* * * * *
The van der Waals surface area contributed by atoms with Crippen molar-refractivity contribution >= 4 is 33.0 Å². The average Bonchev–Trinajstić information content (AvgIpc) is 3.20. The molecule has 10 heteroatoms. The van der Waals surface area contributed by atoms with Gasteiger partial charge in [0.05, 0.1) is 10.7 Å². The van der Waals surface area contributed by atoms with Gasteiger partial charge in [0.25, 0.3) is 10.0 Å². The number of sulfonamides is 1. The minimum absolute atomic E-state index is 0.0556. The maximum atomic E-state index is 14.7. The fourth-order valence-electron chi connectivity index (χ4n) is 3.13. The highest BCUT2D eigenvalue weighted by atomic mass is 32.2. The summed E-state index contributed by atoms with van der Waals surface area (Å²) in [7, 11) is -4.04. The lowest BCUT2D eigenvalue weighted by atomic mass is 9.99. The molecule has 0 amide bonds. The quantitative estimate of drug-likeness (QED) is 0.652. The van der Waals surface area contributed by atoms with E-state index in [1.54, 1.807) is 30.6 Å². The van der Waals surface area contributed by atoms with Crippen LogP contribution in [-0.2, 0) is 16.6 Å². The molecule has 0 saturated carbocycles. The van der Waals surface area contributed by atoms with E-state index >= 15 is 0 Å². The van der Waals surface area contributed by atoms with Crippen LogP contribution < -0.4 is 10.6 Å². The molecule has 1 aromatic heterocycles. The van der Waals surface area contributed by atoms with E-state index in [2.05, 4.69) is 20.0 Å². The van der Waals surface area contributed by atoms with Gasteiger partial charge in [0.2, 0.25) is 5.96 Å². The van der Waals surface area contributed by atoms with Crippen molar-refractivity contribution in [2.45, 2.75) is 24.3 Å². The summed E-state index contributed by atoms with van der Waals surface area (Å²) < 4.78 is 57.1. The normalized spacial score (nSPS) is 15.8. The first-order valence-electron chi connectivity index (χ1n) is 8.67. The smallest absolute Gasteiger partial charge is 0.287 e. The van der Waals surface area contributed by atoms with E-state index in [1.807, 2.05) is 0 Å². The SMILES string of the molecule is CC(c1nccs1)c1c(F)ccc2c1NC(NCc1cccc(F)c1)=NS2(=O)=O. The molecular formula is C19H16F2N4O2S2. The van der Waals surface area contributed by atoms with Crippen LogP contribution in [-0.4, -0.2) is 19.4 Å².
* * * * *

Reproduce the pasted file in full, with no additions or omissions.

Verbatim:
The van der Waals surface area contributed by atoms with Crippen molar-refractivity contribution >= 4 is 33.0 Å². The average Bonchev–Trinajstić information content (AvgIpc) is 3.20. The molecule has 10 heteroatoms. The van der Waals surface area contributed by atoms with Gasteiger partial charge in [0.05, 0.1) is 10.7 Å². The van der Waals surface area contributed by atoms with Gasteiger partial charge in [0.25, 0.3) is 10.0 Å². The number of sulfonamides is 1. The minimum absolute atomic E-state index is 0.0556. The maximum atomic E-state index is 14.7. The fourth-order valence-electron chi connectivity index (χ4n) is 3.13. The highest BCUT2D eigenvalue weighted by atomic mass is 32.2. The summed E-state index contributed by atoms with van der Waals surface area (Å²) in [7, 11) is -4.04. The lowest BCUT2D eigenvalue weighted by atomic mass is 9.99. The molecule has 0 amide bonds. The quantitative estimate of drug-likeness (QED) is 0.652. The van der Waals surface area contributed by atoms with E-state index in [1.54, 1.807) is 30.6 Å². The van der Waals surface area contributed by atoms with Crippen LogP contribution in [-0.2, 0) is 16.6 Å². The molecule has 0 saturated carbocycles. The van der Waals surface area contributed by atoms with E-state index >= 15 is 0 Å². The van der Waals surface area contributed by atoms with Crippen LogP contribution < -0.4 is 10.6 Å². The molecule has 1 aromatic heterocycles. The van der Waals surface area contributed by atoms with E-state index in [2.05, 4.69) is 20.0 Å². The van der Waals surface area contributed by atoms with Gasteiger partial charge in [0.2, 0.25) is 5.96 Å². The van der Waals surface area contributed by atoms with Crippen molar-refractivity contribution in [2.45, 2.75) is 24.3 Å². The summed E-state index contributed by atoms with van der Waals surface area (Å²) < 4.78 is 57.1. The normalized spacial score (nSPS) is 15.8. The first-order valence-electron chi connectivity index (χ1n) is 8.67. The smallest absolute Gasteiger partial charge is 0.287 e. The van der Waals surface area contributed by atoms with E-state index in [1.807, 2.05) is 0 Å². The SMILES string of the molecule is CC(c1nccs1)c1c(F)ccc2c1NC(NCc1cccc(F)c1)=NS2(=O)=O. The molecular formula is C19H16F2N4O2S2. The van der Waals surface area contributed by atoms with Crippen LogP contribution in [-0.4, -0.2) is 19.4 Å².